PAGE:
I am always struck by those moments where something completely unrelated to my work serves up a powerful metaphor or analogy for a particular challenge or opportunity I am observing in my industry, agriculture. Case in point, the Season 5 opener of Homeland. In what turns out to be a gripping scene (for me, at least) Peter Quinn, the elite CIA black-ops agent, has been called back to Washington, after two years on the ground in Syria, to be grilled by CIA senior management. Peter is the best of the best. If he were an account manager, he is the guy you would like everyone on your sales team to be more like. But, despite his skill and his will, the mission in Syria is not going well and CIA “top brass” want answers.
The most senior CIA “executive” at the table is particularly flustered with the apparent lack of results. He listens to Peter’s update on the situation then erupts. “What the hell is going on over there?” he barks, “I honestly can’t tell …is our strategy working?”
Hiding his own frustration, Peter faces the senior executive who is, no doubt, the boss of his boss’s boss, and says calmly, “What strategy? You tell me what the strategy is and I will tell you if it is working.”
The room goes silent. No one around the table can answer Peter’s question.
That scene really hit me because, out of nowhere, it summed up one of the most pervasive challenges in agribusinesses today: “what is the strategy?” Our observations confirm that it does not matter what kind agribusiness you are: a multinational manufacturer, a line company, a distributor, an independent dealer… chances are extremely high (and I mean extremely) that your people DO NOT know what your strategy is.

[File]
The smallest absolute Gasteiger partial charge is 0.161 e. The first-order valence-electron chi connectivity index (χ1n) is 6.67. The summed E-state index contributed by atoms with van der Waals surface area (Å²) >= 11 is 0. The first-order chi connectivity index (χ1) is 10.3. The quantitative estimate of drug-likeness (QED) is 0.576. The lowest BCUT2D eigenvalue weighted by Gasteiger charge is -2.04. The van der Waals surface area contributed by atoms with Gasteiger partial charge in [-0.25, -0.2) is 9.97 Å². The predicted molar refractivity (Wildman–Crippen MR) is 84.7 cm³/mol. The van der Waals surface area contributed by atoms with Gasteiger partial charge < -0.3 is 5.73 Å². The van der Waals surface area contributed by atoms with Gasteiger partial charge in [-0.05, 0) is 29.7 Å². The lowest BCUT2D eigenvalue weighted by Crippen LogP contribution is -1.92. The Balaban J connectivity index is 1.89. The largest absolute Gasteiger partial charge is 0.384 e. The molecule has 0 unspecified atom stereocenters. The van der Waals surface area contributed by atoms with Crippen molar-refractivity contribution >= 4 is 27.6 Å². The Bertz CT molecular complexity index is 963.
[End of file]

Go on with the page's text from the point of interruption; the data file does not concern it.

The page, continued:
And here is the hardest thing for any of us in this situation to accept: if they don’t know what your strategy is, then you don’t have one… regardless of what you might think.
This is where so many of us get off course: goals and targets are not the strategy. Discount programs are not the strategy. Program-driven sales activities are not the strategy, nor is coordinating sales activities with digital media… the strategy.
Your strategy is your “play book” that helps everyone in your organization understand what the goals are and how you will create differentiated value for your customers in order to achieve those goals. Like any good “play book”, your strategy helps your people understand how key processes and resources will be applied within the business to create that differentiated customer value and what people need to be doing in order to contribute to achieving the goals. Finally, your strategy shows your people what is being measured so they can self-determine how to align their actions and contributions, best, to the organization achieving its goals.
What is your strategy? Start by asking these questions…
- Are our goals clear?
- What is our customer value proposition?
- Is it meaningfully different from our competitors?
- What does our organization do really well?
- Can that be leveraged to create more customer value?